The U.S. Preventive Services Task Force has once again stirred up a hornet’s net of controversy. Several years ago the Task Force recommended against routine mammograms for women under 50. Now it has turned its attention to the men and suggested that routine prostate cancer screening with PSA is not beneficial.
About 50 percent of men between 65 and 79 get routine measurements of their PSA or prostate specific antigen. When this number rises, it can signify prostate cancer. But it can also give a false signal roughly 80 percent of the time. That means many men will worry unnecessarily and have prostate biopsies as a result of this screening test. While biopsies can help diagnose cancer, they are not without risk. What’s more, it is difficult for doctors to distinguish between aggressive cancers that will lead to death and prostate cancers that will never cause problems.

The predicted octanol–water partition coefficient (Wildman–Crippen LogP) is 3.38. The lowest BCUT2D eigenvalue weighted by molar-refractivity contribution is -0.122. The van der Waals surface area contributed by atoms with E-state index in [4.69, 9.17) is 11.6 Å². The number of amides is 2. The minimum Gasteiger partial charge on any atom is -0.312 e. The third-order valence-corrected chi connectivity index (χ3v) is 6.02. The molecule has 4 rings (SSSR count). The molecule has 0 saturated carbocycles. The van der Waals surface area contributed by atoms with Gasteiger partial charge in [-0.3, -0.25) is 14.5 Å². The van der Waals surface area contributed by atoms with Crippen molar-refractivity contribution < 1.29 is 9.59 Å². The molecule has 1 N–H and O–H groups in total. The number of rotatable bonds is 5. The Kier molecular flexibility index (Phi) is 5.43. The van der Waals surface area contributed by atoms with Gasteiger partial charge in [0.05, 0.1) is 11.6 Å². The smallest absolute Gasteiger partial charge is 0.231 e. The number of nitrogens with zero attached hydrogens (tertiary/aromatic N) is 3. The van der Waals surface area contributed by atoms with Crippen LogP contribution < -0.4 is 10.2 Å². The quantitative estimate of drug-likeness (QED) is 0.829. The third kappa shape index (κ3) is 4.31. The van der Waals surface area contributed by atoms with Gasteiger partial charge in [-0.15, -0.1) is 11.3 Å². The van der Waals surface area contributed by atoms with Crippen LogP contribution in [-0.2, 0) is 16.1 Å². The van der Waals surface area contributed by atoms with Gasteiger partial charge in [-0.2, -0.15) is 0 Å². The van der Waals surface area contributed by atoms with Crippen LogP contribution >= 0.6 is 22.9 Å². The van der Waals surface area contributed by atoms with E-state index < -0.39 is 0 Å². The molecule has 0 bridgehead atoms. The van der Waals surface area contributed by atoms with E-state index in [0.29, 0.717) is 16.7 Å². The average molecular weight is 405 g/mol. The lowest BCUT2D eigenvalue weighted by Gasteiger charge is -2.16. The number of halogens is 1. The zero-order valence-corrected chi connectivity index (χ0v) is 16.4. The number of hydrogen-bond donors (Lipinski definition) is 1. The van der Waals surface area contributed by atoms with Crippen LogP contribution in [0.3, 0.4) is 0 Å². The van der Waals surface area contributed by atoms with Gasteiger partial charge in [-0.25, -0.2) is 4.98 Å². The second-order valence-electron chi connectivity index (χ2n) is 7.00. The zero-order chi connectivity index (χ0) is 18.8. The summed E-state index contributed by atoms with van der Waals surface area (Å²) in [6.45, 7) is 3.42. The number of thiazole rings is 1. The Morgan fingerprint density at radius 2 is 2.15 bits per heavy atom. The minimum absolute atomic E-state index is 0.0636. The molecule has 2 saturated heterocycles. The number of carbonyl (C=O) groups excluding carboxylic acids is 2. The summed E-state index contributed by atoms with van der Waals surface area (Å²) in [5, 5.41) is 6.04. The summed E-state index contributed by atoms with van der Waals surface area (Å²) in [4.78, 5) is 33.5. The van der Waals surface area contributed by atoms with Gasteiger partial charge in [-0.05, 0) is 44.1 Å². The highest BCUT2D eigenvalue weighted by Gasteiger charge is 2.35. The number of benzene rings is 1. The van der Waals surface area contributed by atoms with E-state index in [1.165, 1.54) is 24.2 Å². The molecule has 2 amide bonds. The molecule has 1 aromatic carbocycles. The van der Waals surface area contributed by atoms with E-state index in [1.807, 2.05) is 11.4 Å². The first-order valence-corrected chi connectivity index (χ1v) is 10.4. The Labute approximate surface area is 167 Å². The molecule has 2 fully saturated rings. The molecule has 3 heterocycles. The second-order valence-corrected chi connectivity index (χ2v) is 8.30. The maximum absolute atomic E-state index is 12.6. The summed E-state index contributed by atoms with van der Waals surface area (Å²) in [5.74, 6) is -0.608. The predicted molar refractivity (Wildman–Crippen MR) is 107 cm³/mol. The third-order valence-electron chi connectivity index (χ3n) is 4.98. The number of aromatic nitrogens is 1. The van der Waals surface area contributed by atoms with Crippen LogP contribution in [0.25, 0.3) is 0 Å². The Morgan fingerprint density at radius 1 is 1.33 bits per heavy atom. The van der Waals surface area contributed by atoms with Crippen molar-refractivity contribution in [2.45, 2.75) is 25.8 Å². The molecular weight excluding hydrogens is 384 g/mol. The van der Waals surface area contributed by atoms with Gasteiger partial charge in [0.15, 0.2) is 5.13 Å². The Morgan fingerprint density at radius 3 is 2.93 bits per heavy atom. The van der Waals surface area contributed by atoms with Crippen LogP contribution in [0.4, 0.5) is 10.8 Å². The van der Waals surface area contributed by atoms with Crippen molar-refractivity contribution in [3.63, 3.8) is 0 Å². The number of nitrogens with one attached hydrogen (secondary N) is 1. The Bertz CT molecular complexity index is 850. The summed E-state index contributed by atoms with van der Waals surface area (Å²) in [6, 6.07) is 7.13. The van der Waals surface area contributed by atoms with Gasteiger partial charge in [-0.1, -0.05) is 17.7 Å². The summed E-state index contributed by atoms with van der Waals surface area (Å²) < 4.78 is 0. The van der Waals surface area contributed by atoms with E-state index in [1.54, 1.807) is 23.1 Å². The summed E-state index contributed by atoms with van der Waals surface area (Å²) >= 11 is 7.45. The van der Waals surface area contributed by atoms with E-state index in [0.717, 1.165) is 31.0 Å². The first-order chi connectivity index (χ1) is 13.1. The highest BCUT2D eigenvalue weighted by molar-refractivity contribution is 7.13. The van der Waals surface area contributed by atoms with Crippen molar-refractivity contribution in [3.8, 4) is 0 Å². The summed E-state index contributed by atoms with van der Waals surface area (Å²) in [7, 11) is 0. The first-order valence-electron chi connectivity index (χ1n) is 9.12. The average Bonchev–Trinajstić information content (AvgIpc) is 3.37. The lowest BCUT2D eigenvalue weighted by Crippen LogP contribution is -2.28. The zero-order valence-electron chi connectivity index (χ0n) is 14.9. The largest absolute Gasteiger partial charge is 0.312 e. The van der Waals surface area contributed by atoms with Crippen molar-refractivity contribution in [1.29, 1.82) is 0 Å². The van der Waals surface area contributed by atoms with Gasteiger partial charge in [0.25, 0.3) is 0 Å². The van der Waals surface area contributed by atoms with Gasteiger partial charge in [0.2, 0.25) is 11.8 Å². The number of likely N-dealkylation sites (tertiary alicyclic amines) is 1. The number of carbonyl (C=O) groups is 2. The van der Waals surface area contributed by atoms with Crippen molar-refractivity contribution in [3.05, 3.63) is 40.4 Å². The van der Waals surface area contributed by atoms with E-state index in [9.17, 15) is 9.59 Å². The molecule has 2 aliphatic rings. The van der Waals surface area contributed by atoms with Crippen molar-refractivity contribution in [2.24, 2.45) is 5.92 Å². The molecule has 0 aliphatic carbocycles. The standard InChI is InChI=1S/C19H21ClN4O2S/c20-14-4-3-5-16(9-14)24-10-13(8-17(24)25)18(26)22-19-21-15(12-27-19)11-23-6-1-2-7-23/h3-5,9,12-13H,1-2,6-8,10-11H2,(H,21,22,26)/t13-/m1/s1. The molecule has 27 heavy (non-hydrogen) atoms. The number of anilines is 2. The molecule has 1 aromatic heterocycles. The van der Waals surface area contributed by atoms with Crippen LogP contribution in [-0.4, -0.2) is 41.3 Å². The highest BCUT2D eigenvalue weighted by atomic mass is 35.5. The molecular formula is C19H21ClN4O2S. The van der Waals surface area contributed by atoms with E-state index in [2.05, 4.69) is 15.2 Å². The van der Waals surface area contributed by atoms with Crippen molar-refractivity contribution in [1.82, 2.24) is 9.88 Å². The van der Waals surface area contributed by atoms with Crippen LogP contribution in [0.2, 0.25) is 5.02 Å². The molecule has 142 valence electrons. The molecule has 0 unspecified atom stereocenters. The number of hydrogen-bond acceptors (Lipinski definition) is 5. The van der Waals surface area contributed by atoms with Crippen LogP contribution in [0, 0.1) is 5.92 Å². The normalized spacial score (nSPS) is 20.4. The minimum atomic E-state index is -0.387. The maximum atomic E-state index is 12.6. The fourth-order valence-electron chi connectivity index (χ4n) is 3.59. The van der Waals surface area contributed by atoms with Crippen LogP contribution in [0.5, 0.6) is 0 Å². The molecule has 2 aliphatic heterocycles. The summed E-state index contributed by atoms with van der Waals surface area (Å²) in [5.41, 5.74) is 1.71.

Not surprisingly, many urologists are outraged at the Preventive Services Task Force recommendation. The head of the American Urological Association has called the recommendation “a great disservice to men who may benefit from the PSA test.” Leaders of the American Cancer Society, on the other hand, point out that PSA testing does not seem to save lives. Millions of men are caught in the middle of this firestorm.